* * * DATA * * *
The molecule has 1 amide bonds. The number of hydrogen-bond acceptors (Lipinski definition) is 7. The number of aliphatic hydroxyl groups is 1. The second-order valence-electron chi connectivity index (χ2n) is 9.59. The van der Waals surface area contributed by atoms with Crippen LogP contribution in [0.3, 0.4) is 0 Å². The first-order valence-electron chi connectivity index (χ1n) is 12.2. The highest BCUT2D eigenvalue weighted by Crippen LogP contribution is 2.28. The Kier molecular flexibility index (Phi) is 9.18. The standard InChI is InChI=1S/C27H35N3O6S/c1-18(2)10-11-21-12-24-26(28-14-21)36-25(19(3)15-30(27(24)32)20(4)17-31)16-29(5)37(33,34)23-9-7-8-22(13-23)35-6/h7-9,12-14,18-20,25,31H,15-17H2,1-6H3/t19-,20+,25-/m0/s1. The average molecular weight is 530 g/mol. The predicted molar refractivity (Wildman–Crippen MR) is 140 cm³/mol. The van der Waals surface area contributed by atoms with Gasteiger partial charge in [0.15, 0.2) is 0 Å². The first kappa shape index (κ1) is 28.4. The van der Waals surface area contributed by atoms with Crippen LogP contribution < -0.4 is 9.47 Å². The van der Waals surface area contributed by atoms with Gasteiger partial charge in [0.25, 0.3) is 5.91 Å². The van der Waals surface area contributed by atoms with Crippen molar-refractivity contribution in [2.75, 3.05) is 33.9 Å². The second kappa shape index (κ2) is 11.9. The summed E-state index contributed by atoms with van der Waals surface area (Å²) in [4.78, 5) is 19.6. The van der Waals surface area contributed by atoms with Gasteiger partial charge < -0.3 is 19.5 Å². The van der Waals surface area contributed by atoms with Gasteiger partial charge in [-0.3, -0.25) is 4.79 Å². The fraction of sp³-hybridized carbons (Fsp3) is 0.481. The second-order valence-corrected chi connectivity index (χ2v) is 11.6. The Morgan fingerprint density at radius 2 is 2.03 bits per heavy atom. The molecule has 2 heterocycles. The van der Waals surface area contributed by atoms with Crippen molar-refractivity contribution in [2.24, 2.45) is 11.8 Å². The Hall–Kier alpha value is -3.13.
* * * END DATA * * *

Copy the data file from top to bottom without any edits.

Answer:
The molecule has 1 amide bonds. The number of hydrogen-bond acceptors (Lipinski definition) is 7. The number of aliphatic hydroxyl groups is 1. The second-order valence-electron chi connectivity index (χ2n) is 9.59. The van der Waals surface area contributed by atoms with Crippen LogP contribution in [0.3, 0.4) is 0 Å². The first-order valence-electron chi connectivity index (χ1n) is 12.2. The highest BCUT2D eigenvalue weighted by Crippen LogP contribution is 2.28. The Kier molecular flexibility index (Phi) is 9.18. The standard InChI is InChI=1S/C27H35N3O6S/c1-18(2)10-11-21-12-24-26(28-14-21)36-25(19(3)15-30(27(24)32)20(4)17-31)16-29(5)37(33,34)23-9-7-8-22(13-23)35-6/h7-9,12-14,18-20,25,31H,15-17H2,1-6H3/t19-,20+,25-/m0/s1. The average molecular weight is 530 g/mol. The predicted molar refractivity (Wildman–Crippen MR) is 140 cm³/mol. The van der Waals surface area contributed by atoms with Gasteiger partial charge in [0.15, 0.2) is 0 Å². The first kappa shape index (κ1) is 28.4. The van der Waals surface area contributed by atoms with Crippen LogP contribution < -0.4 is 9.47 Å². The van der Waals surface area contributed by atoms with Gasteiger partial charge in [0.25, 0.3) is 5.91 Å². The van der Waals surface area contributed by atoms with Crippen molar-refractivity contribution in [2.75, 3.05) is 33.9 Å². The second kappa shape index (κ2) is 11.9. The summed E-state index contributed by atoms with van der Waals surface area (Å²) in [4.78, 5) is 19.6. The van der Waals surface area contributed by atoms with Gasteiger partial charge < -0.3 is 19.5 Å². The van der Waals surface area contributed by atoms with Gasteiger partial charge in [-0.3, -0.25) is 4.79 Å². The fraction of sp³-hybridized carbons (Fsp3) is 0.481. The second-order valence-corrected chi connectivity index (χ2v) is 11.6. The Morgan fingerprint density at radius 2 is 2.03 bits per heavy atom. The molecule has 2 heterocycles. The van der Waals surface area contributed by atoms with Crippen molar-refractivity contribution in [2.24, 2.45) is 11.8 Å². The Hall–Kier alpha value is -3.13.